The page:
Christ Exalted Sermons of Jonathan Edwards–A Review

book edwards sermons

Hurrah for more Jonathan Edwards sermons! Hendrickson Publishers already graced us with Revival Sermons of Jonathan Edwards a few months ago and now they have unearthed some other jewels for us. I’m a pastor who believes in having a healthy dose of sermons in my library, and have could we have a real sermonic library without some Edwards?

There’s no doubt that his sermons are uniquely his own. I can’t think of anyone who would organize a sermon quite like he would. He sees no problem in being long. His style usually involves beginning with some doctrine on the subject and then branching out into pointed, applicable material to take the Scripture home to the hearer’s hearts. I wouldn’t recommend that any of us preach a sermon put together as his are, but his logical mind and scriptural acumen are helpful to us all. Read him more for personal, theological, and doctrinal reflection rather than a prototype for preaching today.

These sermons, as the title implies, exalt Jesus Christ. The first sermon tackles a fine text most likely only rarely preached–Isaiah 32:2. If the title “Safety, Fullness, and Sweet Refreshment in Christ” sounds odd, I assure you he found all three in Christ for us. I love his preaching on one of my favorite texts in Revelation 5:5-6 and drawing out the excellency of Christ. He brings alive so much of Christ’s character in it. In the sermon “Jesus Christ the Same Yesterday, Today, and Forever” he not only exposes how Christ transcends time, but lays out how that fact should impact our lives.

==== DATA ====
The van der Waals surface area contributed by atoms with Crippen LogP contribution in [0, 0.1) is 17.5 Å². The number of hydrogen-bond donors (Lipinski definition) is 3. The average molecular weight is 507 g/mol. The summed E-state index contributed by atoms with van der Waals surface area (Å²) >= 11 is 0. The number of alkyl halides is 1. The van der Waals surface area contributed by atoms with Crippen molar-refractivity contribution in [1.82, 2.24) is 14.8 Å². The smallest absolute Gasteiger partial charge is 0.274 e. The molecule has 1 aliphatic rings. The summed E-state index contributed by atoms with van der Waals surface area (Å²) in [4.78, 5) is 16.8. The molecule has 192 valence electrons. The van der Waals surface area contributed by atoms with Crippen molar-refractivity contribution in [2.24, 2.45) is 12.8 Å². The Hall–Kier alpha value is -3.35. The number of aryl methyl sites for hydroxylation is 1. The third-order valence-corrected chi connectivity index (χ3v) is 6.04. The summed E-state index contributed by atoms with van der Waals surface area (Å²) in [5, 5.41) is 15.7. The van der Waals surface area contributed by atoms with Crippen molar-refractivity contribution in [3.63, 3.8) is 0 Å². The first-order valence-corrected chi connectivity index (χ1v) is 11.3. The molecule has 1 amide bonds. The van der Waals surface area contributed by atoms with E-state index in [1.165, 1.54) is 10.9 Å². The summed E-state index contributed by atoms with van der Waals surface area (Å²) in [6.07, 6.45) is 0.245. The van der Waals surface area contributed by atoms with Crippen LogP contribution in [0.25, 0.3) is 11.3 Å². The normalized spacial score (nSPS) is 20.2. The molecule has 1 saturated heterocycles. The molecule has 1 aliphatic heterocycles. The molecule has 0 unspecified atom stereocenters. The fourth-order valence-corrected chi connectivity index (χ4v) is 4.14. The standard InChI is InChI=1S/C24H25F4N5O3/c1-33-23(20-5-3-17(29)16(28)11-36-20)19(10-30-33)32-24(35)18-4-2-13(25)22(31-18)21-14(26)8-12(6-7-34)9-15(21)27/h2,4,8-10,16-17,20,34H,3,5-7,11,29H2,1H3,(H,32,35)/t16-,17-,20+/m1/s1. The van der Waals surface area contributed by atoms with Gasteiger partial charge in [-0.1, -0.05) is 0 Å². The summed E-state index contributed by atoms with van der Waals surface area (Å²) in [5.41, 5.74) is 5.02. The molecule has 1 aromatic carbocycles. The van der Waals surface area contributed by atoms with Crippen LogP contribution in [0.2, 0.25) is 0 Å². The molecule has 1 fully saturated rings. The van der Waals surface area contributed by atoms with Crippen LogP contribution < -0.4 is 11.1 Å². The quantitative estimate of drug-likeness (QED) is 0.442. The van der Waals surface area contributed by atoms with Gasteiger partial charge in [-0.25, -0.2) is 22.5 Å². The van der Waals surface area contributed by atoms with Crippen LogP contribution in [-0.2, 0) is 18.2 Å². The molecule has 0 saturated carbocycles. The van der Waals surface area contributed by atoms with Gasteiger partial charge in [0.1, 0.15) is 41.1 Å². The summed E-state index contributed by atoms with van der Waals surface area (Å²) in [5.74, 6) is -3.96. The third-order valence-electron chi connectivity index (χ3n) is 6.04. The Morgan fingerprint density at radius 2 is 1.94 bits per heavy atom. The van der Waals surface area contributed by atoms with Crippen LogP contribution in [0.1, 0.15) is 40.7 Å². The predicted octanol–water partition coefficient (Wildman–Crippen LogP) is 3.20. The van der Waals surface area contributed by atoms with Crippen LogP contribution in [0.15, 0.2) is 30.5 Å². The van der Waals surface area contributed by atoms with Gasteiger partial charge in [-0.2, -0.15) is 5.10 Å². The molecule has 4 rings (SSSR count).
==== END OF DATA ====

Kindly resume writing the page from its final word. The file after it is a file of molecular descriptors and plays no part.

The next sermon “Christ Exalted” explains how He is exalted in His work of redemption. It’s a treat to have the sermon he preached at David Brainerd’s funeral from 2 Corinthians 5:8. He makes clear our assurance of going directly into the presence of Christ at death. There are some post-sermon comments added as well. Preachers will find encouragement from his “Christ, the Example of Ministers” from John 13:15-16. The last sermon, “Christ’s Agony” takes us to Gethsemane in Luke 22:44. I disagree on a few points, but there is much to ponder.

Edwards’ sermon had the hand of God on them when he preached them and it’s a privilege for us to revel in these proven sermons. This book is a nice, durable, attractive paperback and I recommend it.

I received this book free from the publisher. I was not required to write a positive review. The opinions I have expressed are my own. I am disclosing this in accordance with the Federal Trade Commission’s 16 CFR, Part 255.

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